Reply To: CG Dra: a VSS campaign

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Paul Leyland

Eclipses No(s): 27, 28
State: Quiescent
Data Quality: Good (check star sigma = 0.045)

Holy cow. What’s going on here? I thought there was something wrong with my telescope.

How do you measure the bright spot here? I assume the quiescence is somewhere in the middle of the chart, at 16.89 mag, and the bright spot before the second eclipse pushes it all the way up to 16.75 mag – an amplitude of 0.14 mag. Note two-step increase in brightness in the orbital hump – first to 16.85 mag, then the second one to 16.89 mag.

The profile is a new type, U/H/A, never seen before. It is similar to U/L/S, except that here we see a very prominent bright spot.

Lots of flickering – at the bright spot apperance, orbital hump, at the minimum, and the egress. Note the post-egress 0.05 mag dip, then sudden rise of 0.1 mag, then ~ 0.5 mag dip. Flickering? I don’t think so. Exactly the same structure is visible in both eclipses tonight. Is this the second bright spot or, perhaps, stream overflow? Could the second bright spot/stream explain the 2-step rise, and the post-egress hump?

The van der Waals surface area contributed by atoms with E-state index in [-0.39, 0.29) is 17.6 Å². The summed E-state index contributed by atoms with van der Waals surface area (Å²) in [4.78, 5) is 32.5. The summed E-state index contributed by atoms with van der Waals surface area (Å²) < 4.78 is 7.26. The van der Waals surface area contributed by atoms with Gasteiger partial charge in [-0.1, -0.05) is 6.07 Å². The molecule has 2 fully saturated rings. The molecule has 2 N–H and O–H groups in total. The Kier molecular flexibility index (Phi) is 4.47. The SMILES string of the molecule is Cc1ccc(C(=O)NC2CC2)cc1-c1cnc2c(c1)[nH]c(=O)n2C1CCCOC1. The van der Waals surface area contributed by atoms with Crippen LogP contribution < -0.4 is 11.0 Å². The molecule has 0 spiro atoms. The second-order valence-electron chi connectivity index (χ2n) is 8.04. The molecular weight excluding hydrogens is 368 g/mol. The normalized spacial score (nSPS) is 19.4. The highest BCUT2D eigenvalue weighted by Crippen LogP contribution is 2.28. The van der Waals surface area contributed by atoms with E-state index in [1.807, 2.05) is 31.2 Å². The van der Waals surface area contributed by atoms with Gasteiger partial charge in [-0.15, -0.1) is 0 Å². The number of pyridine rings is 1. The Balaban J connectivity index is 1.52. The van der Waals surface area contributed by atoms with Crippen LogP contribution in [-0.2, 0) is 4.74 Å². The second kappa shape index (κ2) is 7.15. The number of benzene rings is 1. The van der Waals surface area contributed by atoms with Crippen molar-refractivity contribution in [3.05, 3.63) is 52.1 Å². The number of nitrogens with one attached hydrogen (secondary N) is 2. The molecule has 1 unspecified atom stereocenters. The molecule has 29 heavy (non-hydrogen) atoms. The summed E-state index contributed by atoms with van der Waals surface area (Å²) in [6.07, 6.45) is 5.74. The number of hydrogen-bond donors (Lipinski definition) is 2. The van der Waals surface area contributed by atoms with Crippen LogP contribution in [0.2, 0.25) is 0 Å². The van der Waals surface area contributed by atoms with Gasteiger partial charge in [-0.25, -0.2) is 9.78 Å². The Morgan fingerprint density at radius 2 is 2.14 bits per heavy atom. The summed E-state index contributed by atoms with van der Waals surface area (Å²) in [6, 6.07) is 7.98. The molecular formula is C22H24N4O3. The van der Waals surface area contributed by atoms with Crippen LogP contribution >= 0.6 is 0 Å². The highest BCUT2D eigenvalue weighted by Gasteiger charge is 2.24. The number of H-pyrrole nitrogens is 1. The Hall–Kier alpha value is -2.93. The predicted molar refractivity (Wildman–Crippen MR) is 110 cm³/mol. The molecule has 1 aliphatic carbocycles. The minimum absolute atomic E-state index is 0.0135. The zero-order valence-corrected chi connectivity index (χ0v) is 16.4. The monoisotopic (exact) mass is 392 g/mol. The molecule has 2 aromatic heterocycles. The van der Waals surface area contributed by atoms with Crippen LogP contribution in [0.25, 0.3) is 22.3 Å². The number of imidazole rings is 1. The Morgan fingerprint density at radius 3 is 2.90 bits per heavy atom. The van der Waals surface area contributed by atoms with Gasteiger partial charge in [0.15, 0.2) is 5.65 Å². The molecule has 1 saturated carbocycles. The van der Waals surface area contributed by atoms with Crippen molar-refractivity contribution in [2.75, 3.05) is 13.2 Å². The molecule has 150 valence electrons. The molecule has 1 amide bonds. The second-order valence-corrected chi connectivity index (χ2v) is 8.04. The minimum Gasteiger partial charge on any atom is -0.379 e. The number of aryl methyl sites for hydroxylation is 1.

LOTS of questions.


I have been following this thread with interest and the quoted post, expressing a degree of incomprehension over the star’s behaviour, prompted me to contact an old friend, Phil Charles. Phil is a notionally retired but still very active professional astronomer who has specialized in the study of CVs of various types. He has given me permission to pass on his response.

Have to confess I’m not familiar with CG Dra, but that’s a very good light-curve for an almost 17th mag star (as expected for a 0.4m telescope in presumably a good site). It’s an eclipsing U Gem-type dwarf nova, here in quiescence, but I just looked at the AAVSO long-term light-curve and you can see that it outbursts quite frequently. That means it will be undergoing continuous mass transfer from the donor into the disc, and that displays itself as enhanced light when viewing either side of eclipse by the donor. In fact the hump here is quite broad, so it’s definitely an active system, and it’s clearly growing the disc in preparation for its next outburst.

Given the obvious data noise that is also visible in the comparison star, my reaction is that there’s nothing that unusual here. Let me know if you think I’ve missed anything.

  • This reply was modified 1 month, 2 weeks ago by Paul Leyland. Reason: Fix typpo